The Sorceress by the Forward

Goldfaden’s “The Sorceress” — A Yiddish Cinderella Story Of Our Own

This article originally appeared in the Yiddish Forverts.

This week, a newly restored production of the classic Yiddish operetta, “Di Kishefmakherin” (“The Sorceress”), premiered at the Museum of Jewish Heritage in New York. The show, produced by the National Yiddish Theater Folksbiene, will run till December 29 and is accompanied by English and Russian supertitles.

“The Sorceress” is the first product of the Folksbiene’s Global Restoration Project, launched in 2017 to restore high-quality Yiddish operettas and plays from the Golden Age of the Yiddish Theater and to digitize the librettos and scores in order to make them accessible to directors, actors and researchers throughout the world.

Written in 1878 by Avrom Goldfaden (considered the father of modern Jewish theater), “The Sorceress” was the first Yiddish play staged in the United States. The great actor, Boris Tomashefsky, then a 14-year old teenager, brought the piece to New York in 1882 and produced it on Second Avenue in the Lower East Side, a site later to become known as the Yiddish theater district.

The plot line is similar to that of Cinderella, the folktale often noted as originating from the sixteenth-century French fairy tale, Cendrillon, but which has actually been around for thousands of years, retold in at least 500 versions, including a Chinese one dating back to the ninth century and a Greek one from the sixth century BCE.

Goldfaden’s version has a Jewish twist on it, though. The heroine is called Mirele (a Yiddish diminutive for the name Miriam). Raised by good-hearted, wealthy parents, Mirele’s fate turns suddenly when her mother passes away and her father is arrested without explanation, until we learn that it was actually his new wife, Basye - Mirele’s stepmother - who has orchestrated it with the aid of a local witch called Bobe Yakhne, in order to get her hands on her husband’s fortune. As in most fairy tales, the operetta ends up happily for the good guys, while the villains come to a violent end.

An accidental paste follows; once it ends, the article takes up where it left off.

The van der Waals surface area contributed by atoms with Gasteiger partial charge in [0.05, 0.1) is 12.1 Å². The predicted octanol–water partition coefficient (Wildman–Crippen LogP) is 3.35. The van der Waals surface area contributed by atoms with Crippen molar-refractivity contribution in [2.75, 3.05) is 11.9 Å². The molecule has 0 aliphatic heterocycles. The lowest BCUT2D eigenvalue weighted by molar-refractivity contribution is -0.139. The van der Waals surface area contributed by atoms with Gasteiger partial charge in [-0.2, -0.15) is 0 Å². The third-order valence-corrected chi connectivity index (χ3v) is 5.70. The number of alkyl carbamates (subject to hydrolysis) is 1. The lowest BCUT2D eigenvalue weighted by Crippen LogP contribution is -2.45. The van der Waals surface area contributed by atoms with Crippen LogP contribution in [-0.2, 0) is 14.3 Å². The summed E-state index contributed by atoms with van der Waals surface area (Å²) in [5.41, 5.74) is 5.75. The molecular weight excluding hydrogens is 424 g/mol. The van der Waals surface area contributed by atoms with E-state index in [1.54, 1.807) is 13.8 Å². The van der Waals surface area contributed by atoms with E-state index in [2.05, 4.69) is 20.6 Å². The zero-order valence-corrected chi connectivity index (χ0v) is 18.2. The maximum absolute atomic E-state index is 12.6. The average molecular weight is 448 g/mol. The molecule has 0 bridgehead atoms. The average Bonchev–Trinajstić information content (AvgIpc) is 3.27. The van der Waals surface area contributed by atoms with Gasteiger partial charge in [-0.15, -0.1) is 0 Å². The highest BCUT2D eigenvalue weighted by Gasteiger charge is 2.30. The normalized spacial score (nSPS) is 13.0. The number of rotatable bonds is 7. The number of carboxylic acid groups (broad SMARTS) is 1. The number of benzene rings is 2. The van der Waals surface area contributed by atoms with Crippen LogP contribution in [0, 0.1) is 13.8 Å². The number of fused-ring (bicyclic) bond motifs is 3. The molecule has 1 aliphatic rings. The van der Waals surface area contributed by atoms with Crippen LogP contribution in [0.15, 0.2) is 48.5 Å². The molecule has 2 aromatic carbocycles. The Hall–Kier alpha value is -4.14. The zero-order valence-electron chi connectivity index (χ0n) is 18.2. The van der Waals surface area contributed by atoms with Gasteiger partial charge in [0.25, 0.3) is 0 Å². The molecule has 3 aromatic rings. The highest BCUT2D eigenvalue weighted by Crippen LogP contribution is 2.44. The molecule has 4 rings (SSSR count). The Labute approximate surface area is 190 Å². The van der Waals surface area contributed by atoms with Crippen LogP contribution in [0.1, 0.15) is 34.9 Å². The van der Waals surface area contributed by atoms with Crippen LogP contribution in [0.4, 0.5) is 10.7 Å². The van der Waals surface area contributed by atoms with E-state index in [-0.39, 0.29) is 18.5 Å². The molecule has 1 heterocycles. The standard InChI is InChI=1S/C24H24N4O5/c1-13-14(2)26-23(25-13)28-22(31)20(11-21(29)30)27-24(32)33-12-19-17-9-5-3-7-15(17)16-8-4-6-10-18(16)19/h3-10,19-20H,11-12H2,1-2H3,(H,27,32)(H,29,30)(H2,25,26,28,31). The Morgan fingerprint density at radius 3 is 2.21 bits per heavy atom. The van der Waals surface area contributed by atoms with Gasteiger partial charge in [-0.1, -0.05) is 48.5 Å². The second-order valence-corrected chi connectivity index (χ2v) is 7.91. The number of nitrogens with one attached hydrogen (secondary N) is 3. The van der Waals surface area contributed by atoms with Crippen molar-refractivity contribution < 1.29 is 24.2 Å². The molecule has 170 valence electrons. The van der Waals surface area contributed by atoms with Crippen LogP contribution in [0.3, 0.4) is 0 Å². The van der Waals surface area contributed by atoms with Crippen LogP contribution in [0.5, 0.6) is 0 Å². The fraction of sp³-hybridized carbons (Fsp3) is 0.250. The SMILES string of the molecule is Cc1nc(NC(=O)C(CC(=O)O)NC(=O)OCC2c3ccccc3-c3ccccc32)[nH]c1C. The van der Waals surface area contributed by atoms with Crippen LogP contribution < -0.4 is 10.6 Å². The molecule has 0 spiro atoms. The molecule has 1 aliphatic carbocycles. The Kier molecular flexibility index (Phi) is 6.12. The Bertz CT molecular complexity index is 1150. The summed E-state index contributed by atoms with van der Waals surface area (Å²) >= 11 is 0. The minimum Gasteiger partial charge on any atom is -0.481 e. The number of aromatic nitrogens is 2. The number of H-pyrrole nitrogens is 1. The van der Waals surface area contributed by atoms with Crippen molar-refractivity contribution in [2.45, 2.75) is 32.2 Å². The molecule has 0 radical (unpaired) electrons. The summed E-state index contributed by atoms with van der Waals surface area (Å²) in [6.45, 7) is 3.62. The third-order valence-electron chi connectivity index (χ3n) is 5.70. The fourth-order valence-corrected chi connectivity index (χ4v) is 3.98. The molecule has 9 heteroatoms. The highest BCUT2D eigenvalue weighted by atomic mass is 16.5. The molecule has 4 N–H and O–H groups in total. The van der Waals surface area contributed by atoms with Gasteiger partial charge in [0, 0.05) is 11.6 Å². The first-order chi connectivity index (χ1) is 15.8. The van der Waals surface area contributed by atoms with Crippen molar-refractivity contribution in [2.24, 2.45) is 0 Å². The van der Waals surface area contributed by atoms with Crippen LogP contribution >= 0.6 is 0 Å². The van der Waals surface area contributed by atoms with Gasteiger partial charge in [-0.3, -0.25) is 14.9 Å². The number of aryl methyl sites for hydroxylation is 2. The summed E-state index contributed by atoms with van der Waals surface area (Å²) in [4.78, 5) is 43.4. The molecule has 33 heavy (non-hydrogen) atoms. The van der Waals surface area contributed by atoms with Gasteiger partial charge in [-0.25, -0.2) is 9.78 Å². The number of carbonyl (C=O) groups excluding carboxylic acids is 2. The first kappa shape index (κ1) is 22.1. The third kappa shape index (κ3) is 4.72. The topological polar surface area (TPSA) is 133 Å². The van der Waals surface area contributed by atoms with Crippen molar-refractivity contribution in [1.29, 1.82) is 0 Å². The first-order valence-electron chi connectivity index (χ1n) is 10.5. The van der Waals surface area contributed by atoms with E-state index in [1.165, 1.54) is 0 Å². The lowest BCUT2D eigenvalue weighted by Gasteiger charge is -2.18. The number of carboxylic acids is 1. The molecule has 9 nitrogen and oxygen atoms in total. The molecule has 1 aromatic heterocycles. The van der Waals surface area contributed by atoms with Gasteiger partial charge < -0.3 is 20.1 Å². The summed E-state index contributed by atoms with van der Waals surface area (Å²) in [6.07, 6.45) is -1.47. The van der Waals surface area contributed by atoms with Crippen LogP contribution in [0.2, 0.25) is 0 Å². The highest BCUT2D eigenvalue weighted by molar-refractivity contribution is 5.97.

Goldfaden’s Jewish touches wink to us throughout the play. When Mirele desperately seeks someone to rescue her from her wicked stepmother, she does so in the one spot where Jews met regularly: at the marketplace. Here, merchants and peddlers, both men and women, would gather each Monday and Thursday in order to sell their wares, ranging from needles and thread to freshly slaughtered chickens, to streams of customers.

As one who’s been attending the Yiddish theater since childhood, I was always puzzled as to why there were no productions of “The Sorceress”. I was familiar with the score myself because in the 1970s, Goldfaden’s operetta was produced several times at Camp Hemshekh, the Jewish socialist summer camp where I spent nine summers. Although the Hemshekh production was fun to watch, and the talent among the young actors quite impressive, I longed to see a professional production.

Last Sunday, I finally got my chance. It was worth the wait. The lovely voices of the performers, particularly Mirele (Jazmin Gorsline) and her sweetheart, Marcus (Josh Kohane), who is torn away from her early on, allowed Goldfaden’s songs to shine with their melodic artistry. Especially notable was Mirele’s cry of loneliness in the haunting song, “Elnt, fun ale beymer vayt” (“Secluded From All Other Trees”).

Mikhl Yashinsky excelled as the cunning sorceress Bobe Yakhne, who knowingly mocks the superstitiousness of her customers. She admits to anyone who’ll listen that her actions, perceived as magical by the townspeople, are nothing more than skilled machinations, bribery and theft, yet the people around her continue to believe in her supernatural powers. This was, apparently, a common theme in Goldfaden’s plays: a warning to his fellow Jews not to let themselves be duped by the charlatans around them.

Although it was occasionally difficult to understand the lines by some of the actors – a common problem when actors don’t know the language they’re using onstage – others pronounced the Yiddish beautifully. Basya, the stepmother (Rachel Botshan), sounded so fluent I was sure that Yiddish was her mame-loshn, her mother tongue. After the performance I discovered it was not but she had played for years opposite the legendary Yiddish actress Tzipora Speisman which apparently helped her hone her Yiddish pronunciation.

Hopefully, “The Sorceress” will be just one of many revived productions in the coming years, allowing a new generation of theater fans to experience the artistry - and the fun - of those venerable Yiddish gems.

Author

Rukhl Schaechter

Rukhl Schaechter

Rukhl Schaechter is the editor of the Yiddish Forward (Forverts) and is both the first woman to hold that position since its founding in 1897 and the first editor of the Forverts to be born in the United States.

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